There are four key lessons we can learn from how remote working has impacted security, says Check Point Software in the release of if 2021 Remote and Hybrid Work Security Report.
The report polled 450 IT security professionals globally, half of them holding senior leadership roles (directors, VP or C-suite execs), and will have a huge bearing on organisations' security and network architectures as organisations start building hybrid workplace.
About half of global companies polled have seen cyber attacks increase
Lesson #1 - Remote work makes you more vulnerable
Almost half or 45% of all respondents have seen an increase in cyber attacks since COVID-19. The most cited types of attacks were data exfiltration and leakage (55%), phishing emails (51%) and account takeover (44%).
The report said that considering that remote working does not provide the same level of protection within and outside the corporate firewall, this is not entirely surprising. For example, when working outside the office, users may casually browse to a malicious ad or click a phishing link from a personal email; yet their internet traffic may not be inspected and blocked for malicious URLs.
By routing all traffic for security inspection, for example, through a cloud secure web gateway integrated with a cloud DLO, this extra risk can be mitigated.
Lesson #2 - Traditional solutions are strained by remote work needs
When supporting remote work, the top three administration challenges reported were scaling performance (46%), addressing privacy and data sovereignty concerns (42%) and supporting remote access for employees’ unmanaged devices (40%).
Whereas cloud-based security and networking services can alleviate congestion and improve application speed and performance, privacy and compliance concerns can be addressed by using local points of presence (PoPs).
With the emergence of service-initiated zero trust network access from the cloud, organisations can support client-less remote access from unmanaged BYOD devices, including devices used by third parties (such as partners and consultants) without the need to install or manage an agent.
Lesson #3 - Remote Worker complaints point to connectivity issues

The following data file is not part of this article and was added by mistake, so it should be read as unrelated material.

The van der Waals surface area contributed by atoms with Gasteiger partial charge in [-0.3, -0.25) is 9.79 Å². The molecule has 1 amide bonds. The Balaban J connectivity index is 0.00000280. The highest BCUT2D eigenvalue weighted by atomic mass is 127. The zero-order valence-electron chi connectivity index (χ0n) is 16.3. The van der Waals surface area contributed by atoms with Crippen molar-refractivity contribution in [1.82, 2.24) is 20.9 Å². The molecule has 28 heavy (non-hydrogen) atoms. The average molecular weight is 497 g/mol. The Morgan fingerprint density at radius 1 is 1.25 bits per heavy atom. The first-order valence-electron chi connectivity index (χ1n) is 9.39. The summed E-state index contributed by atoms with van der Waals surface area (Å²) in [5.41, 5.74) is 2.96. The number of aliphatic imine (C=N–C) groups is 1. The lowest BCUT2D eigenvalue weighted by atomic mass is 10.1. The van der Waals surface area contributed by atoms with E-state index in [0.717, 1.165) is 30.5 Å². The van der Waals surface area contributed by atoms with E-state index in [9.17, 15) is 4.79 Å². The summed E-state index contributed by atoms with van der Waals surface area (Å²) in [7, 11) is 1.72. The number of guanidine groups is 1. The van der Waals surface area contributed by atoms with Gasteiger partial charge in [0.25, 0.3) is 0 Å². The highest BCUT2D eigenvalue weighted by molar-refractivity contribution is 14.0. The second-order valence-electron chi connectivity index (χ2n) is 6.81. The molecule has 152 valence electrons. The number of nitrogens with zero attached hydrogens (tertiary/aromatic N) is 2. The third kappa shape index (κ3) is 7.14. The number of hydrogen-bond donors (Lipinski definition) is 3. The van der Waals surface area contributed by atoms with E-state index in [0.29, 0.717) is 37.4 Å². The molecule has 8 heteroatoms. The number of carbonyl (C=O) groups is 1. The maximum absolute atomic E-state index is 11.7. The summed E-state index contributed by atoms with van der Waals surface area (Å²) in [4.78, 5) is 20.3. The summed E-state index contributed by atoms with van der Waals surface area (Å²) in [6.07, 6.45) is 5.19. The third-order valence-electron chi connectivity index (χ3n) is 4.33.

The most common reasons for help desk tickets were performance (latency) (67%), instability and crashes (66%) and VPN issues (62%).
While connection speeds and performance can be improved with network optimisation solutions such as SD-WAN, moving from a client based to clientless remote access solution can eliminate VPN-related issues caused by VPN clients.
Lesson #4 - The pressure is on to add remote access capacity
To handle the spike in remote working, 69% of security professionals report they are adding on-prem capacity; 66% are moving to cloud-based security and surprisingly, 36% do both.
For expediency, it may be easier to add capacity to current solutions, rather than rip out and replace them with completely new ones. Alternatively, this may reflect a phased approach to adopting cloud-based services or may be a result of data residency considerations.
Of those using cloud to beef up remote access, (61%) perceive cloud-based security services as highly strategic in their overall efforts to scale secure remote user access. And already today one-third of organisations have already implemented or are planning to implement secure access service edge (SASE) services.
Is SASE a logical next step?
The spike in cyber attacks, the added complexity of ensuring privacy for remote workers and the need to know what users are actually doing, even when they connect from their own devices, may all seem to be separate issues to be tackled one by one.
Check Point says it may be time for organisations to explore how security services, such as zero-trust network access (ZTNA), secure web gateway (SWG) and branch office firewall-as-a- service (FWaas) and SD-WAN to secure growing remote and hybrid workforces.
A SASE architecture conceived for remote workers, unified and delivered from the cloud, can help connect any user or branch, from any device, to any target resource, without compromising on security.